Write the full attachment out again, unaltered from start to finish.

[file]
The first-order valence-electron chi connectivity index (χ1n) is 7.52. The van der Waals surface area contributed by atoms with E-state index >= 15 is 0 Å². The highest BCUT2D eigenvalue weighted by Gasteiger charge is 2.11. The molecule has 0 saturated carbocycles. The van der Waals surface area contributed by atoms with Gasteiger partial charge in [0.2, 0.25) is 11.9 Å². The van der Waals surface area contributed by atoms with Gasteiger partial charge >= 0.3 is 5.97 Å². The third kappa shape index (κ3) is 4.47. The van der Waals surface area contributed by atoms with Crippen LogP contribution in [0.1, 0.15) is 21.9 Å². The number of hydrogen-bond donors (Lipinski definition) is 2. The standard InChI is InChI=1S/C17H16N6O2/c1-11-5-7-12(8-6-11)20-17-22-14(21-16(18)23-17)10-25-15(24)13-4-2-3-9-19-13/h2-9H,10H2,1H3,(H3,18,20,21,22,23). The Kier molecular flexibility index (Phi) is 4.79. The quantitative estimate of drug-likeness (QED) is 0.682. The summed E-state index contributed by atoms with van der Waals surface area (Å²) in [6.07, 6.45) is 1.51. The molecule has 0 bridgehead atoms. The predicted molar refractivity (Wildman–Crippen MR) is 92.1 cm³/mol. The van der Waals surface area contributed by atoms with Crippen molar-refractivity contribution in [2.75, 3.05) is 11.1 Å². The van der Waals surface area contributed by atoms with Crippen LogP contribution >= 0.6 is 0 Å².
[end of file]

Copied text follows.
The first-order valence-electron chi connectivity index (χ1n) is 7.52. The van der Waals surface area contributed by atoms with E-state index >= 15 is 0 Å². The highest BCUT2D eigenvalue weighted by Gasteiger charge is 2.11. The molecule has 0 saturated carbocycles. The van der Waals surface area contributed by atoms with Gasteiger partial charge in [0.2, 0.25) is 11.9 Å². The van der Waals surface area contributed by atoms with Gasteiger partial charge >= 0.3 is 5.97 Å². The third kappa shape index (κ3) is 4.47. The van der Waals surface area contributed by atoms with Crippen LogP contribution in [0.1, 0.15) is 21.9 Å². The number of hydrogen-bond donors (Lipinski definition) is 2. The standard InChI is InChI=1S/C17H16N6O2/c1-11-5-7-12(8-6-11)20-17-22-14(21-16(18)23-17)10-25-15(24)13-4-2-3-9-19-13/h2-9H,10H2,1H3,(H3,18,20,21,22,23). The Kier molecular flexibility index (Phi) is 4.79. The quantitative estimate of drug-likeness (QED) is 0.682. The summed E-state index contributed by atoms with van der Waals surface area (Å²) in [6.07, 6.45) is 1.51. The molecule has 0 bridgehead atoms. The predicted molar refractivity (Wildman–Crippen MR) is 92.1 cm³/mol. The van der Waals surface area contributed by atoms with Crippen molar-refractivity contribution in [2.75, 3.05) is 11.1 Å². The van der Waals surface area contributed by atoms with Crippen LogP contribution >= 0.6 is 0 Å².